Archive for April, 2010

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The Bhutanese of Nepali origin have been living in the Dragon Country since a long time but the Dragon King of this mountain kingdom gave his Nepalese subjects an ultimatum: either adopt the Bhutanese way of life and marry Bhutanese women or leave the country. So a long journey began for a lot of Nepalese who wanted to maintain and practice their Nepali Himalayan culture and traditions. They were obliged to leave Bhutan and head for neighbouring, poor and troubled Nepal where a king also ruled the land, but this was a Hindu king and the Nepalese are Hindus to some great extent but Buddhists and animists (Bon-religion) too.

Life as a refugee in Nepal, near the Indian border, was not a bed of roses and they longed to return to Bhutan which was impossible under the circumstances, and when the International Migration authorities asked them if they’d like to go to the USA they replied in the affirmative unanimously. And the video film is about this migration. The younger generation of Bhutanese, sorry Nepalis, who are interviewed are optimistic but the older generation in a foreign country (like the Turks, Kurds, Italians, Albanians in European refugee camps) had pangs of nostalgia, sehnsucht, longing for their old surroundings. But there was also hope for the younger  and forthcoming generations. Yes, hope, we call it ‘asha’ in Nepali is a wonderful, magical word. Hope of a life in freedom, peace, tolerance, dignity and respect. Ain’t that worth striving for. I found the film very touching…How did you find it? Comments invited…

A friend in Oakland forwarded along the current story in the Oakland News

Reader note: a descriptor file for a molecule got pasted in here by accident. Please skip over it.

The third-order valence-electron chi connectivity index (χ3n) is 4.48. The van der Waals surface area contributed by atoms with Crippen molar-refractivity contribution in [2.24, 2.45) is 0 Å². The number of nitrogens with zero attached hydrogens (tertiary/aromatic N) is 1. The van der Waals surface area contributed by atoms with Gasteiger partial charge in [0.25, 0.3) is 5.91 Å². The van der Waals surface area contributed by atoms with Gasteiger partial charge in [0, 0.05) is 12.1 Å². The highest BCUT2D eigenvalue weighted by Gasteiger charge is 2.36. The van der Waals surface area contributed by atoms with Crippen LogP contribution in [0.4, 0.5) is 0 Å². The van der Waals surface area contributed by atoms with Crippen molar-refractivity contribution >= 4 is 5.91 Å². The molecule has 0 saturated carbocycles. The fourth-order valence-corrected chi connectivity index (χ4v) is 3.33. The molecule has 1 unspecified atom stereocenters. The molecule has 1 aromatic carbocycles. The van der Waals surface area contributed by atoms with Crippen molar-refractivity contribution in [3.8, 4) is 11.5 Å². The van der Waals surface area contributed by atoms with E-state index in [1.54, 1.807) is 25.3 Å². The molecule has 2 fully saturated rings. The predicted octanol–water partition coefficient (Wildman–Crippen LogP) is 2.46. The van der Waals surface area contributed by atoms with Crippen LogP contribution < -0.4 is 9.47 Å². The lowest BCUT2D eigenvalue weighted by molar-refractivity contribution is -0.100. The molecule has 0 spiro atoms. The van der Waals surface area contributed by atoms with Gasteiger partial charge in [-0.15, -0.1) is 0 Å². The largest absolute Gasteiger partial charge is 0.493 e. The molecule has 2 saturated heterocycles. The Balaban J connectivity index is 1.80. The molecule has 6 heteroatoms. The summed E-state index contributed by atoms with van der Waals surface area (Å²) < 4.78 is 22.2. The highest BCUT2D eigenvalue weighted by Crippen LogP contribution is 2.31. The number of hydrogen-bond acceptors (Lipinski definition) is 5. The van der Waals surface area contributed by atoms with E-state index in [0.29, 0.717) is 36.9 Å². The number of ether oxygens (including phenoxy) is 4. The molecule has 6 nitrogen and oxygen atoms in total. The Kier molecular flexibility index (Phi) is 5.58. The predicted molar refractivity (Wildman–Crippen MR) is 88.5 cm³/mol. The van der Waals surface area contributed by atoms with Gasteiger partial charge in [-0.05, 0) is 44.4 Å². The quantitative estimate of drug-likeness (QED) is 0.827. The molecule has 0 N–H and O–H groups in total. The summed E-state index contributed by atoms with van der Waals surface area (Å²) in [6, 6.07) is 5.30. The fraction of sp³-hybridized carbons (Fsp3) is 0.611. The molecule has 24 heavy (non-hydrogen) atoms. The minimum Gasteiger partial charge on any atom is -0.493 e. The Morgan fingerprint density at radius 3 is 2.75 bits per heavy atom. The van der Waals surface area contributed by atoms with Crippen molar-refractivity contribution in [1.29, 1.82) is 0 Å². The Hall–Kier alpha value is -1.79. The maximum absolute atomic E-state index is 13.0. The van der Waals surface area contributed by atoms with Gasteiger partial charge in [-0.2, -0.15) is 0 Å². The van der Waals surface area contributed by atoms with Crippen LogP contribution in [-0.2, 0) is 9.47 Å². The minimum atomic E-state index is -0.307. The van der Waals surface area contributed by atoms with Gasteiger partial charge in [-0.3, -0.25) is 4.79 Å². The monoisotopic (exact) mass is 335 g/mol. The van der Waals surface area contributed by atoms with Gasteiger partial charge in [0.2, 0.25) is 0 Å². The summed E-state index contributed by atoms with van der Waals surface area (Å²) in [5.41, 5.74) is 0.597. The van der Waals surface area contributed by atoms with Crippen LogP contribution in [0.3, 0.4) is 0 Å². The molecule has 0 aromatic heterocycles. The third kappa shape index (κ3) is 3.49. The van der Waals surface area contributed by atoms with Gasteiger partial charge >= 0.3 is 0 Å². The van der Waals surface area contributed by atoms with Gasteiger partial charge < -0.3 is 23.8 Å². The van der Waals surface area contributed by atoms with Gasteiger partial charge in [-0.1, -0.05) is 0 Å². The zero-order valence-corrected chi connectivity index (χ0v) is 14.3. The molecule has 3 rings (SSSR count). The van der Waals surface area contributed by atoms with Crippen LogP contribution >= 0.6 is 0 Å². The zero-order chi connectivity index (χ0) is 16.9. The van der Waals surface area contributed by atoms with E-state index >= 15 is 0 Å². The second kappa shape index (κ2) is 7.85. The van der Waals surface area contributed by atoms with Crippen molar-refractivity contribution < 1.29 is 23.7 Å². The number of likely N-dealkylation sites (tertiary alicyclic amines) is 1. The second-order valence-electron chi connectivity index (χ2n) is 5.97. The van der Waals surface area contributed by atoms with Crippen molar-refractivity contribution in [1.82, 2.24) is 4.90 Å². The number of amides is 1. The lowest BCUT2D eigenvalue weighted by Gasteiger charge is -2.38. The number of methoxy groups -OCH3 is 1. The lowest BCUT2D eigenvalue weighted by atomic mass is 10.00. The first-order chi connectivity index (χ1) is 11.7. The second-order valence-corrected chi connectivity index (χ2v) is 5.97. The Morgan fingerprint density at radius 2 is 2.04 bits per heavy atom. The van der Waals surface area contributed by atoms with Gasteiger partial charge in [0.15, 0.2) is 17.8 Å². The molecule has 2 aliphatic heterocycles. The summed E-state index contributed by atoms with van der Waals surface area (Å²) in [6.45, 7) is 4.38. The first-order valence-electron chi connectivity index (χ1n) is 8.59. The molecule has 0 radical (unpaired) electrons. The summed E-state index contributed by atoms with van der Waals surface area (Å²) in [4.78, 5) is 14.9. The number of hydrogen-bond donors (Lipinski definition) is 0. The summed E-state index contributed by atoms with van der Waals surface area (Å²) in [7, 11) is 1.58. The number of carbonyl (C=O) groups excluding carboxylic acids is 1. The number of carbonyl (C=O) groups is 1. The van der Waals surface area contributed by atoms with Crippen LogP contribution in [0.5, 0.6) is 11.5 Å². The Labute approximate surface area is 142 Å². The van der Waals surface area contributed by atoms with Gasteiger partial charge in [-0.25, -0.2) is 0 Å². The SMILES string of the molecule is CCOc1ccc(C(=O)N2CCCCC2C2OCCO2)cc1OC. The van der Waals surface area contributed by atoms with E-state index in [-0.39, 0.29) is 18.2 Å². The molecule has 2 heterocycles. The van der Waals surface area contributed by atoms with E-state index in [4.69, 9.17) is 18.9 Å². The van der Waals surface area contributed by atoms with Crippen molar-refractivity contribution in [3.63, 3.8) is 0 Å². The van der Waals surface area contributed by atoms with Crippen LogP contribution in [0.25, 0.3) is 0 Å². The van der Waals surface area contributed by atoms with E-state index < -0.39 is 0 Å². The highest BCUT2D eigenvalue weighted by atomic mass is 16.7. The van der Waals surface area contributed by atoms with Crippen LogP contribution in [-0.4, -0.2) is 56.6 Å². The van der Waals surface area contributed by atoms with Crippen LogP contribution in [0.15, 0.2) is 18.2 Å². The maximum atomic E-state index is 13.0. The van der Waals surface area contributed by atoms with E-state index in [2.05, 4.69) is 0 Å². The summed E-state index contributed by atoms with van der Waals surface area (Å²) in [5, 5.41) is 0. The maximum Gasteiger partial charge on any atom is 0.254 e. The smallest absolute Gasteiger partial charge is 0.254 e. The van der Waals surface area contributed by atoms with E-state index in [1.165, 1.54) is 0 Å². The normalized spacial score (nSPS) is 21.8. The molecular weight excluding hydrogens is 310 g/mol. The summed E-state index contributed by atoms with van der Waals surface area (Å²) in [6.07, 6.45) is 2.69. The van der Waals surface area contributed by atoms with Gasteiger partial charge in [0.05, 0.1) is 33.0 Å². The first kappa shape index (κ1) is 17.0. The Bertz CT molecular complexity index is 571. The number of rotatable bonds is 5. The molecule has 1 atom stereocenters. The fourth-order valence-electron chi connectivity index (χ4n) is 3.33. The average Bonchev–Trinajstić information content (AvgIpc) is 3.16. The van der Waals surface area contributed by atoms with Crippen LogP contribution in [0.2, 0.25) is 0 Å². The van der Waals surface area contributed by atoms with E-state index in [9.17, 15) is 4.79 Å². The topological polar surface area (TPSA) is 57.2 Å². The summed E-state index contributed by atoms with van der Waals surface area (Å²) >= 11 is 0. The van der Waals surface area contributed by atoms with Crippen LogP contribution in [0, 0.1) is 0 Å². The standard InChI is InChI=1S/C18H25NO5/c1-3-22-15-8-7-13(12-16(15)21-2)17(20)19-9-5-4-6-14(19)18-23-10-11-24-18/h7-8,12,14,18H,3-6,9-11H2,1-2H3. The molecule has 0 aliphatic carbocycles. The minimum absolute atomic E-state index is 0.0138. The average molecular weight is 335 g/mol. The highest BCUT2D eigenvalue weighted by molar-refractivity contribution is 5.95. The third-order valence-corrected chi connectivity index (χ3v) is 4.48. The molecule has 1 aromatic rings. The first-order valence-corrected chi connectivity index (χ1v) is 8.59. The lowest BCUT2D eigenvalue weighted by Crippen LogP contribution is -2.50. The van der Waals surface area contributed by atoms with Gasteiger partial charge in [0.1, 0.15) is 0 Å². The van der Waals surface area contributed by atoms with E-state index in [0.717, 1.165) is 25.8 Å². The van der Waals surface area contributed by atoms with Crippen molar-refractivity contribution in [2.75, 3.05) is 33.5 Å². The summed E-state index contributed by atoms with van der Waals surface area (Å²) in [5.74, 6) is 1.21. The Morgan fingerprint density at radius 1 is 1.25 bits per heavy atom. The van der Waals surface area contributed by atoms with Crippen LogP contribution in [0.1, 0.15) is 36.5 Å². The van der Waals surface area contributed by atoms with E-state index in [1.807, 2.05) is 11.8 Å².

Tribune with your link and I thought you might appreciate this story I
produced about the Bhutanese Refugee Journey/Diaspora, please share it with
your reporters doing the story. It’s currently nominated for an Emmy
award. The film can be viewed here
http://www.youtube.com/user/lendavis#p/u/20/k9Mhb6DBo2c though there are
many other shorts I’ve made about South Asia. Check out the Nepal or India
playlists on my channel. Specifically there is another story about
disability in Nepal at
http://www.youtube.com/user/lendavis#p/u/21/Gc-2B9sMQ8A and another about a
young lama, direct lineage holder of the Sakya sect being raised as a
future leader at http://www.youtube.com/user/lendavis#p/u/22/ahBcbpaUhec
Please feel free to publicize the stories or to contact me about them if
you desire.
Len Davis
Pangeality Productions

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Salomon: the Pragmatic Realo (Satis Shroff)

Freiburg is a provincial town in the Black Forest and lies in the vicinity of France and Switzerland. We locals call this three country triangle ‘the Regio,’ which is rich in culture and tradition, and there’s a lot of cooperation between the three countries. We have exchange of students school-kids and university students between France and Germany and the younger generation of Germans find it cool to speak French and do the Abitur (equivalent to GCSE ‘A’ level) as well as the French Baccalaureate and possible end their studies in Paris. The German-French School in Freiburg makes it possible. Since we are EU countries, learning Spanish, Italian and Latin declinations at school are tres chic.